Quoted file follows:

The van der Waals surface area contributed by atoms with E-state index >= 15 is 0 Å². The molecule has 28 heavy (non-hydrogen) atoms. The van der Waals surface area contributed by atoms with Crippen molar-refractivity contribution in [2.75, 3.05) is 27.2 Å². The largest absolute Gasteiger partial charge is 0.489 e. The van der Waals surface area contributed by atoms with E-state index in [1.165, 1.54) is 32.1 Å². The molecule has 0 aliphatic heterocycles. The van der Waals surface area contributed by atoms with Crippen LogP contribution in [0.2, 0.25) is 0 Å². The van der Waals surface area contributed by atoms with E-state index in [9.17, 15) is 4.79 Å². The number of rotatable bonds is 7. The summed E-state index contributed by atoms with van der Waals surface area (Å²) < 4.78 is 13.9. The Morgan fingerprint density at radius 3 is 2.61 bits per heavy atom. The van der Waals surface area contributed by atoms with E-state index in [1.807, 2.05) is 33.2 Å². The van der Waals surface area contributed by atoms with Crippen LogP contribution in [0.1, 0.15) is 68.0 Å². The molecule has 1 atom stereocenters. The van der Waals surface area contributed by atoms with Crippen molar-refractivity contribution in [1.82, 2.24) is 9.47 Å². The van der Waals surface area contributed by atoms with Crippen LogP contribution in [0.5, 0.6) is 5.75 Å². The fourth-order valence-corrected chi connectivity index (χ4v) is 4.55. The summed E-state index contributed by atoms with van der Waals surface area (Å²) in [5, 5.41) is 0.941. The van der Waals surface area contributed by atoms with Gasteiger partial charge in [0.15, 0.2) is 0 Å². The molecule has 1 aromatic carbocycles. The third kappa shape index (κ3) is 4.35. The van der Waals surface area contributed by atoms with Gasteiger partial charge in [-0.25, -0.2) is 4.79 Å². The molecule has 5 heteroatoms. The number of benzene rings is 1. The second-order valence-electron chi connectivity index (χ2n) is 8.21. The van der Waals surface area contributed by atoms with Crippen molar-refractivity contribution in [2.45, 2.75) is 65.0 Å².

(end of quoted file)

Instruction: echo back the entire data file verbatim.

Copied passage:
The van der Waals surface area contributed by atoms with E-state index >= 15 is 0 Å². The molecule has 28 heavy (non-hydrogen) atoms. The van der Waals surface area contributed by atoms with Crippen molar-refractivity contribution in [2.75, 3.05) is 27.2 Å². The largest absolute Gasteiger partial charge is 0.489 e. The van der Waals surface area contributed by atoms with E-state index in [1.165, 1.54) is 32.1 Å². The molecule has 0 aliphatic heterocycles. The van der Waals surface area contributed by atoms with Crippen LogP contribution in [0.2, 0.25) is 0 Å². The van der Waals surface area contributed by atoms with E-state index in [9.17, 15) is 4.79 Å². The number of rotatable bonds is 7. The summed E-state index contributed by atoms with van der Waals surface area (Å²) < 4.78 is 13.9. The Morgan fingerprint density at radius 3 is 2.61 bits per heavy atom. The van der Waals surface area contributed by atoms with E-state index in [1.807, 2.05) is 33.2 Å². The van der Waals surface area contributed by atoms with Crippen LogP contribution in [0.1, 0.15) is 68.0 Å². The molecule has 1 atom stereocenters. The van der Waals surface area contributed by atoms with Crippen molar-refractivity contribution in [1.82, 2.24) is 9.47 Å². The van der Waals surface area contributed by atoms with Crippen LogP contribution in [0.5, 0.6) is 5.75 Å². The fourth-order valence-corrected chi connectivity index (χ4v) is 4.55. The summed E-state index contributed by atoms with van der Waals surface area (Å²) in [5, 5.41) is 0.941. The van der Waals surface area contributed by atoms with Gasteiger partial charge in [0.15, 0.2) is 0 Å². The molecule has 1 aromatic carbocycles. The third kappa shape index (κ3) is 4.35. The van der Waals surface area contributed by atoms with Gasteiger partial charge in [-0.25, -0.2) is 4.79 Å². The molecule has 5 heteroatoms. The number of benzene rings is 1. The second-order valence-electron chi connectivity index (χ2n) is 8.21. The van der Waals surface area contributed by atoms with Crippen molar-refractivity contribution in [2.45, 2.75) is 65.0 Å².